Latest Issues

Read the latest issues of Child Abuse Review

Themed Issue:  Volume 26 Issue 6, 2017

Editorial: Physical Abuse of Children

Featured in this issue:

  • Physical abuse risk in child and adolescent psychiatry
  • Child protection social workers and assessing childhood bruising
  • Paediatricians’ reporting and training needs
  • Disclosure of child physical abuse
  • Reducing the incidence of non-accidental head injuries in infants
Issue:  Volume 26 Issue 5, 2017

Editorial: All You Need is Love (Plus a Good Evidence Base, a Healthy Dose of Scepticism, and Patience and Perseverance in Working with Families!)

Featured in this issue:

  • How father love motivates change in violent men
  • Safeguarding in a domestic abuse context
  • Midwives’ experiences of assumption of care
  • Psychosocial adaptation of victims of neglect
  • Help-seeking experiences of survivors of institutional abuse
  • Social worker interaction and sense-making

content alerts

Ensure you never miss an issue of Child Abuse Review or new Early View Articles

Sign up for Content Alerts to receive the table of contents (e-TOC) whenever a new issue is published and Early View alerts as soon as new articles appear online.

Early View

The Wiley Early View service presents full-text, peer-reviewed, copy-edited articles as soon as they are complete, giving you access to the latest research before publication in an issue of the journal

Recently published:


Original Article: Assessing Parental Capacity when there are Concerns about an Unborn Child: Pre-Birth Assessment Guidance and Practice in England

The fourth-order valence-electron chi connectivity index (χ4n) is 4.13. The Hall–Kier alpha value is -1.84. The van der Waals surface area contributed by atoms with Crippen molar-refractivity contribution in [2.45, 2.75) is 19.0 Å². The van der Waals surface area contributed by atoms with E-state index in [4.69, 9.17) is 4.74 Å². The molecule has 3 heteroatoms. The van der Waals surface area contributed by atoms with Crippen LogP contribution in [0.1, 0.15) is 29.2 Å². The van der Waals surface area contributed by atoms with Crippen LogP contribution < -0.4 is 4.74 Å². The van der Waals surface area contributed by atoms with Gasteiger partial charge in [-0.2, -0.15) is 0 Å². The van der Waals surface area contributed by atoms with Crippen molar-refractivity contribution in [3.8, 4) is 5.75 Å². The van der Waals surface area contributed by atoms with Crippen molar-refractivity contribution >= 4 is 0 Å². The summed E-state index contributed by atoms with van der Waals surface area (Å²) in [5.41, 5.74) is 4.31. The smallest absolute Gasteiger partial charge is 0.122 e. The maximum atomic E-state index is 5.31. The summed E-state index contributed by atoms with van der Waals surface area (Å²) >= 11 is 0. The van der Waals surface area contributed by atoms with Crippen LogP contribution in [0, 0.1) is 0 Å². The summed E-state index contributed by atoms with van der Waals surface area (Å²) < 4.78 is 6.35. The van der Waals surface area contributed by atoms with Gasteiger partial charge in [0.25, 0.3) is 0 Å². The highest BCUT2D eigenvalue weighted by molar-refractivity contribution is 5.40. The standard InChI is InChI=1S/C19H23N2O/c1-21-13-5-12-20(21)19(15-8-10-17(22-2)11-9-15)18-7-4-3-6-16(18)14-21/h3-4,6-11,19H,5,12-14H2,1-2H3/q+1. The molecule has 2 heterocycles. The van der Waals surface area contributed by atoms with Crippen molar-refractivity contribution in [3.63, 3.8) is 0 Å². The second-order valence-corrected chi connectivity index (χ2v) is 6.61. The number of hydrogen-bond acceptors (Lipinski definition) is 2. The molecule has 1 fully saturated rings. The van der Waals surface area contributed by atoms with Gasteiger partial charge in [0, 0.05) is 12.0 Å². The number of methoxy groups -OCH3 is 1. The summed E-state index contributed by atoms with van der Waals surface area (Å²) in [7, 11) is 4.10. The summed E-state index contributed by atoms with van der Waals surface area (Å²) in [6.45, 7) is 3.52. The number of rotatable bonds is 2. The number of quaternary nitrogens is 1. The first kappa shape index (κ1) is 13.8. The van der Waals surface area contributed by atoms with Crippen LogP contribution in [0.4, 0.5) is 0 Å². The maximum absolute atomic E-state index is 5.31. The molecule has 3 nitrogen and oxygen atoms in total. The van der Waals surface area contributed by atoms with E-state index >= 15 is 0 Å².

Authors: Clare J. Lushey, Jane Barlow, Gwynne Rayns and Harriet Ward

First published online: 29 NOV 2017 | DOI: 10.1002/car.2496

  • Existing guidance regarding pre-birth assessment are inadequate with regards to providing practitioners with the necessary information about the assessment process or tools with which to undertake the assessment.
  • Practitioners undertaking pre-birth assessment should be provided with better training regarding the assessment process.
  • There is a need for practitioners undertaking pre-birth assessment to use standardised tools alongside professional judgement.


Original Article: Assessing Capacity to Change in High-Risk Pregnant Women

Authors: Paul H. Harnett, Jane Barlow, Chris Coe, Caroline Newbold and Sharon Dawe

First published online: 3 OCT 2017 | DOI: 10.1002/car.2491

  • The current project found that a community-based pre-birth assessment and care pathway with high-risk pregnant women was feasible and acceptable for practitioners and service users.
  • The pathway began mid-pregnancy and support was provided following the birth of the infant for up to 12 months.
  • Over 40 per cent of infants whose mothers were allocated to the pre-birth risk assessment pathway showed improvements in child safeguarding status at 12 months.


Short Report: A Qualitative Evaluation of Community Nurses’ Experiences of Child Safeguarding Supervision

Authors: Moira Little, Tracey Baker and Annette M. Jinks

First published online: 27 SEP 2017 | DOI: 10.1002/car.2493

  • Safeguarding supervision was viewed as a child-focused, helpful activity that has led to practice improvements.
  • Negative comments were in the minority and related to perceptions of its intrusive and punitive nature, the time involved and competing priorities.
  • Improvements advocated were that safeguarding supervision should include discussion about children whose care is problematic but who are not subject to formal child protection proceedings.


Original Article: Academic Disputes about Adult-Child Sexual Contact: A Critical Realist Appraisal

Author: David Pilgrim

First published online: 12 SEP 2017 | DOI: 10.1002/car.2497

  • A minority academic position is that adult-child sexual contact is usually harmless and ethically and psychologically warranted in society. Public and professional concern about the contact is depicted as a ‘moral panic’.
  • The recent history of that minority position is examined and justifications from policy libertarians and pro-paedophile groups summarised.
  • Using resources from the philosophy of critical realism, this position is critiqued for its unwarranted reliance on the assumption that adult-child sexual contact has become a moral panic.